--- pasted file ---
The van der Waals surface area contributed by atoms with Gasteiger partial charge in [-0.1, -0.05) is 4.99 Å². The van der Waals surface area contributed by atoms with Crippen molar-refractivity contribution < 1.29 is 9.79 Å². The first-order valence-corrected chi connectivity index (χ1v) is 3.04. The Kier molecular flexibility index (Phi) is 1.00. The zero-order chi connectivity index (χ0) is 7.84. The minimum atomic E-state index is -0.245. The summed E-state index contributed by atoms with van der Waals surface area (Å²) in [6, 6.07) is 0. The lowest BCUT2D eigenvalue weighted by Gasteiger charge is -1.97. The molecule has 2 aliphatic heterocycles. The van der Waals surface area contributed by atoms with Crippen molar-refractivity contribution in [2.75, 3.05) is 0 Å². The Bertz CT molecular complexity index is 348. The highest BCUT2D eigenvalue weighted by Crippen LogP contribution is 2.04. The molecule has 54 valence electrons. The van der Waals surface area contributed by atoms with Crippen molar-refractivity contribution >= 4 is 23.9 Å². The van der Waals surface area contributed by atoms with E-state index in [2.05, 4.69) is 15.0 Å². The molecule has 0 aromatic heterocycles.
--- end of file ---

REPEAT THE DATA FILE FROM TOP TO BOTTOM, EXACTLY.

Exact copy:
The van der Waals surface area contributed by atoms with Gasteiger partial charge in [-0.1, -0.05) is 4.99 Å². The van der Waals surface area contributed by atoms with Crippen molar-refractivity contribution < 1.29 is 9.79 Å². The first-order valence-corrected chi connectivity index (χ1v) is 3.04. The Kier molecular flexibility index (Phi) is 1.00. The zero-order chi connectivity index (χ0) is 7.84. The minimum atomic E-state index is -0.245. The summed E-state index contributed by atoms with van der Waals surface area (Å²) in [6, 6.07) is 0. The lowest BCUT2D eigenvalue weighted by Gasteiger charge is -1.97. The molecule has 2 aliphatic heterocycles. The van der Waals surface area contributed by atoms with Crippen molar-refractivity contribution in [2.75, 3.05) is 0 Å². The Bertz CT molecular complexity index is 348. The highest BCUT2D eigenvalue weighted by Crippen LogP contribution is 2.04. The molecule has 54 valence electrons. The van der Waals surface area contributed by atoms with Crippen molar-refractivity contribution >= 4 is 23.9 Å². The van der Waals surface area contributed by atoms with E-state index in [2.05, 4.69) is 15.0 Å². The molecule has 0 aromatic heterocycles.